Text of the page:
Cascade County officials considering stricter COVID-19 regulations, Board of Health set to meet next week

Cascade County officials are considering stricter regulations due to the spike in COVID-19 cases.

The city-county Board of Health is planning to meet early next week, though a date has not been finalized yet, to discuss what those stricter regulations will be.

Trisha Gardner, county health officer, said that health officials are discussing limiting event and gathering sizes and possibly reducing capacity for businesses.

Great Falls Public Library closed due to positive COVID-19 case among staff

Gardner said that they are not currently considering closing schools since “that’s just not where we’re seeing the outbreaks coming from.”

As of Oct. 14, there were 21 active cases within the Great Falls Public Schools district.

Positive cases are coming from events, gatherings, bars and restaurants, Gardner said, as well as workplace settings.

Cascade County crosses 1,000 total COVID-19 cases and 10 deaths; Benefis seeing rise in COVID-19 patients, opening additional units

She said CCHD is working on an awareness effort to educate employers that anyone who is sick should stay home.

“One person coming to work sick and infecting five others is only going to stretch you further,” Gardner said of employers.

Bullock discuss increase in COVID-19 cases, leaves additional restrictions up to local officials

On Oct. 14, Cascade County added 117 new cases, bringing the county’s total to 1,178, of which 736 cases are active. CCHD reported four additional COVID-19 related deaths this week, bringing the county’s total to 12.

CCHD said all of the most recent deaths had underlying health conditions and included two women in their 70s, a man in his 70s and a man in his 80s.

CCSO, GFPS provide updates on COVID-19 cases; three cases confirmed at Benefis Senior Services

“We wish their families and friends comfort in their sorrow. Please, for the sake of all the older and vulnerable people in our Cascade County community, exercise caution and compassion by taking the prevention measures recommended by CCHD. Stay home when sick, wash hands frequently and thoroughly, isolate or quarantine as directed, wear a mask in indoor public spaces, and social distance with people outside your household,” CCHD said in a release.

As of Oct. 14, Gardner said 21 county residents are hospitalized due to COVID-19. A state report from Oct. 13 showed 57 COVID-19 patients hospitalized at Benefis Health System. Some of those are from other jurisdictions.

Gardner said that when looking at implementing stricter regulations, health officials are considering conditions of first responders and healthcare providers being overwhelmed.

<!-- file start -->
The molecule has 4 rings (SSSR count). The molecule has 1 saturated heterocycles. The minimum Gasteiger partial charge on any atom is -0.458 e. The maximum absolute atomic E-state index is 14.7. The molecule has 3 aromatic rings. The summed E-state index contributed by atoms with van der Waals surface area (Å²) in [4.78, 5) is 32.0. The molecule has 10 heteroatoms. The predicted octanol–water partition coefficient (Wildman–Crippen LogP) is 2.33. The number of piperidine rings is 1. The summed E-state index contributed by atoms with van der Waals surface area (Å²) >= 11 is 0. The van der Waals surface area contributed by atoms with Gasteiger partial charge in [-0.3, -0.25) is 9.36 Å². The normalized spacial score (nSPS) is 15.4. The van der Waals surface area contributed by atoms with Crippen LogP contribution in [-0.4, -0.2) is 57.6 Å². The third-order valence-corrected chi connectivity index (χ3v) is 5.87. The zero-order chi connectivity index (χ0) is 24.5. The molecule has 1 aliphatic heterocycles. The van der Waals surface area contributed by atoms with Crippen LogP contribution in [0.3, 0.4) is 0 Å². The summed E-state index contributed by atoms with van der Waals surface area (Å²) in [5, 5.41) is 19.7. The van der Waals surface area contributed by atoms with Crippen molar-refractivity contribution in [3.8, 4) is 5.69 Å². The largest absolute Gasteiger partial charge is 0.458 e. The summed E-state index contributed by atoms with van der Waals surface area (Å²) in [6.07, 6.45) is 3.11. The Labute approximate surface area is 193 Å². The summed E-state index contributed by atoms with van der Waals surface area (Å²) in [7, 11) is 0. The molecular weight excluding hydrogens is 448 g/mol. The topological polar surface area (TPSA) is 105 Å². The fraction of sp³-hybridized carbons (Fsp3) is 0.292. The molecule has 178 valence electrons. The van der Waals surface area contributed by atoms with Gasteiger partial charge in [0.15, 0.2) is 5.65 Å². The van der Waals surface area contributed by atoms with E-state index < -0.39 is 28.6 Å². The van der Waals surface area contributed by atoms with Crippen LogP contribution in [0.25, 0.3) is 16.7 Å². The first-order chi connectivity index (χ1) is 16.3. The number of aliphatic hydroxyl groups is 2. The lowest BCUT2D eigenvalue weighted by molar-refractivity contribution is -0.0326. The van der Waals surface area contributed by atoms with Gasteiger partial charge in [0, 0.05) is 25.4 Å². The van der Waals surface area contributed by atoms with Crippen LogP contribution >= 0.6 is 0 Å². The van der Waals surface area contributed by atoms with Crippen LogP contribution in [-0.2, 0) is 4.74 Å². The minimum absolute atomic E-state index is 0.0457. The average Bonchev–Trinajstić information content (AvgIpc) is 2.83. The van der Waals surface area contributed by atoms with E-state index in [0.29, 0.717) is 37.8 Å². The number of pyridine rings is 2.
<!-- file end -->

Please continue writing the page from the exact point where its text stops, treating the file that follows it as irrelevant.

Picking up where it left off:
Testing lab at capacity, Alluvion suspending drive through clinic for asymptomatic people; CCHD explains contact tracing

At that point, “there’s little choice left for us,” Gardner said. “We’re at that tipping point to be quite frank.”

Gardner said that a press conference is planned for Oct. 16 with public health officials, representatives from both hospitals, Great Falls Public Schools and Malmstrom Air Force Base to discuss the current COVID-19 situation in Cascade County.

“We do what we can to curb the spread here in our community,” Gardner said. “We unfortunately have a lot of nonbelievers here or people who believe it’s an individual choice about infecting others. This, to me, has never been a civil rights or a political issue, this is a health issue.”

Gardner told The Electric the high numbers of cases added today and yesterday were partly due to a reporting backlog in the state’s system.

“Our contact tracers are overwhelmed,” Gardner said.

Gardner said that CCHD has hired two full time people and two part-time people who are working weekends as temporary employees to assist with contact tracing. Two people internally have been reassigned to focus on contact tracing. There is still a vacancy at CCHD for a full-time public health nurse, she said.

She said that CCHD employees have been working weekends, and many nights, since the beginning of the pandemic. CCHD is also looking at options to have city employees help with contact tracing for their employees since several firefighters have been trained on that though the city has had low numbers of positive cases.

Gardner said that in contact tracing, people aren’t being as forth coming with information as necessary and that CCHD is getting some complaints of people not following their quarantined orders, but their staff are overwhelmed and handling positive cases is the priority.